Not Truman

Donald Trump, hyper-nationalist, loves the word “sovereignty”. With and without the -ty he deployed it 21 times in his speech to the UN General Assembly on Tuesday. Andrew Jackson, his favourite president (other than himself), was also a fan, relying on it to justify all manner of unconscionable behaviour.

Jackson, first elected in 1828, held that in America “the people” were sovereign (not exactly what the founders had in mind). He saw himself as the people’s instrument, entitled to act on their behalf in disregard of Congress and the courts whenever the need arose.

Here was Trump on Tuesday: “In America…the people are sovereign. I was elected not to take power, but to give power to the American people, where it belongs.”

Jackson’s “people” — the “we” endowed with inalienable rights by their Creator and the Declaration of Independence — did not include the millions of involuntary immigrants from Africa then resident in the US, free or unfree, or the native population, or women of any colour or provenance.

If white men wanted land that belonged Indian tribes under treaties signed with the federal government and ratified by the Senate, then, by God, white men must have it, the law be damned. If white men wanted to extend slavery into every state added to the growing Union, that was their decision to make, not Washington’s. The people ruled. Not the law. Beastliness ensued.

A fitting icon, this Jackson, for his latest successor.

As for the foreign policy Trump enunciated at the UN on the American people’s behalf, no one could accuse his speechwriter — principally Goebbels re-enactor Stephen Miller — of being elite. To be fair, this was not quite the “some weird s..t” George W Bush was quoted calling Trump’s inaugural address. But it came close.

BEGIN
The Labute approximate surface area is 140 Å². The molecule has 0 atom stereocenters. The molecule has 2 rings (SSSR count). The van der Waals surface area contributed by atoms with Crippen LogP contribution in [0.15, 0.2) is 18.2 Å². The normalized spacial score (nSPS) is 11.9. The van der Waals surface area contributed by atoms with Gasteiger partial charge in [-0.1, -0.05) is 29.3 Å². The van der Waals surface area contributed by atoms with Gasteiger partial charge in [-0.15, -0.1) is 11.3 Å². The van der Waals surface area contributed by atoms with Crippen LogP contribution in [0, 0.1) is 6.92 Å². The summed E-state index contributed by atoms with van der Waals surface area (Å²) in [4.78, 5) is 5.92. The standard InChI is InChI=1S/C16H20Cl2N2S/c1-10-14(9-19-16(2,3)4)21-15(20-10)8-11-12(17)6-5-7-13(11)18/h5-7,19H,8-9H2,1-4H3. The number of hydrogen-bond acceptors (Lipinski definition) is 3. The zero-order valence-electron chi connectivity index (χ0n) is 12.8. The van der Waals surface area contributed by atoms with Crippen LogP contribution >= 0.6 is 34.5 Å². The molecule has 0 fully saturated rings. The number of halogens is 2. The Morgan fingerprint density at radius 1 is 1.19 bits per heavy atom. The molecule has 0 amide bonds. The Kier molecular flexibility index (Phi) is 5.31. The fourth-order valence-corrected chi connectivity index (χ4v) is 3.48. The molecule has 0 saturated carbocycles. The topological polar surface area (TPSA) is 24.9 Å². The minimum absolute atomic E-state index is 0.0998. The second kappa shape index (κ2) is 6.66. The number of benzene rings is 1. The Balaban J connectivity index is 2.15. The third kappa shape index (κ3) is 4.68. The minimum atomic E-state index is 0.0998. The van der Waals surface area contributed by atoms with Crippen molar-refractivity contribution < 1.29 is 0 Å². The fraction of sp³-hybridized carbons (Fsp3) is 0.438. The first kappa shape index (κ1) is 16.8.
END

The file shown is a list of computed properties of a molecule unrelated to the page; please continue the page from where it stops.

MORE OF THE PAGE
It will chiefly be remembered for the bit where Trump went verbally Valley Girl and threatened to “totally destroy North Korea” if “Rocket Man” Kim Jong Un didn’t “denuclearize”.

Asked whether wiping out an entire nation might perhaps be construed as a crime against humanity, Trump’s hapless press secretary Sarah Sanders just managed to get some racquet on the ball. Barack Obama, she tried, had said the same thing. Out. His actual words: “We could obviously destroy North Korea with our arsenal, but aside from the humanitarian costs of that, they are right next door to our vital ally (South Korea)”.

What really raised the bile, though, was Trump’s call for all right-thinking countries join in a great “reawakening” of “patriotically” reasserted sovereignty as the path to global peace and prosperity.

Trump tried to portray himself as a new Harry Truman, on whose watch the post-World War II order was founded, multilateral institutions like the UN, IMF and World Bank created, and the Marshall Plan launched — all to resuscitate a world ravaged by nationalisms cynically inflamed by demagogues like Trump who saw themselves as incarnations of national will. Truman was the anti-Trump.

Trump, of course, is an identity freak as we learnt from his crusade to prove that Obama was not an American but a Kenyan. Were he a man of logic and conviction as well, one could see him having been an avid apologist for the bantustan policy, advocating for free what the Nationalists paid his mentor, the McCarthyite lizard Roy Cohn, millions of rands to defend.

How seriously to take this boob? There was tight-jawed stoicism on the faces of his secretary of state and UN ambassador, and face-palming by his chief of staff, as they contemplated the size of the shovels they would need when he was done. The General Assembly applauded politely. Politeness is what the UN is all about. The whole point of the institution is to render, through process and protocol, dangerous fools harmless and murderous passions inert.

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